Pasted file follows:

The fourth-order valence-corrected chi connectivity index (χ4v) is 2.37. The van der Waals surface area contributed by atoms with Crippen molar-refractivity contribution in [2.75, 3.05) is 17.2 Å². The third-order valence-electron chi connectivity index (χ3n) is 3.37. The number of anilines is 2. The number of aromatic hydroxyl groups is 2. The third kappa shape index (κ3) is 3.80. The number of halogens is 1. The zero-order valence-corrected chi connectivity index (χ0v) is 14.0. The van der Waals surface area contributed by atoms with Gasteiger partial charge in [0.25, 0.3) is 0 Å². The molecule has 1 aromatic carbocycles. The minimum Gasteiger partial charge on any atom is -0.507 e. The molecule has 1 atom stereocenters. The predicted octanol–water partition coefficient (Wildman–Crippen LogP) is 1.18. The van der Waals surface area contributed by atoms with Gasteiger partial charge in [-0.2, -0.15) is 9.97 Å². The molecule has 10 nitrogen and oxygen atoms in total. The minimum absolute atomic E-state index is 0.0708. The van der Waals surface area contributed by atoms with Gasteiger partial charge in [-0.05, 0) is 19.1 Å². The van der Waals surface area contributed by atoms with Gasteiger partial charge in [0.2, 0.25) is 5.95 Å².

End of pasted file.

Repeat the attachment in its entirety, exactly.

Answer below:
The fourth-order valence-corrected chi connectivity index (χ4v) is 2.37. The van der Waals surface area contributed by atoms with Crippen molar-refractivity contribution in [2.75, 3.05) is 17.2 Å². The third-order valence-electron chi connectivity index (χ3n) is 3.37. The number of anilines is 2. The number of aromatic hydroxyl groups is 2. The third kappa shape index (κ3) is 3.80. The number of halogens is 1. The zero-order valence-corrected chi connectivity index (χ0v) is 14.0. The van der Waals surface area contributed by atoms with Gasteiger partial charge in [0.25, 0.3) is 0 Å². The molecule has 1 aromatic carbocycles. The minimum Gasteiger partial charge on any atom is -0.507 e. The molecule has 1 atom stereocenters. The predicted octanol–water partition coefficient (Wildman–Crippen LogP) is 1.18. The van der Waals surface area contributed by atoms with Gasteiger partial charge in [-0.2, -0.15) is 9.97 Å². The molecule has 10 nitrogen and oxygen atoms in total. The minimum absolute atomic E-state index is 0.0708. The van der Waals surface area contributed by atoms with Gasteiger partial charge in [-0.05, 0) is 19.1 Å². The van der Waals surface area contributed by atoms with Gasteiger partial charge in [0.2, 0.25) is 5.95 Å².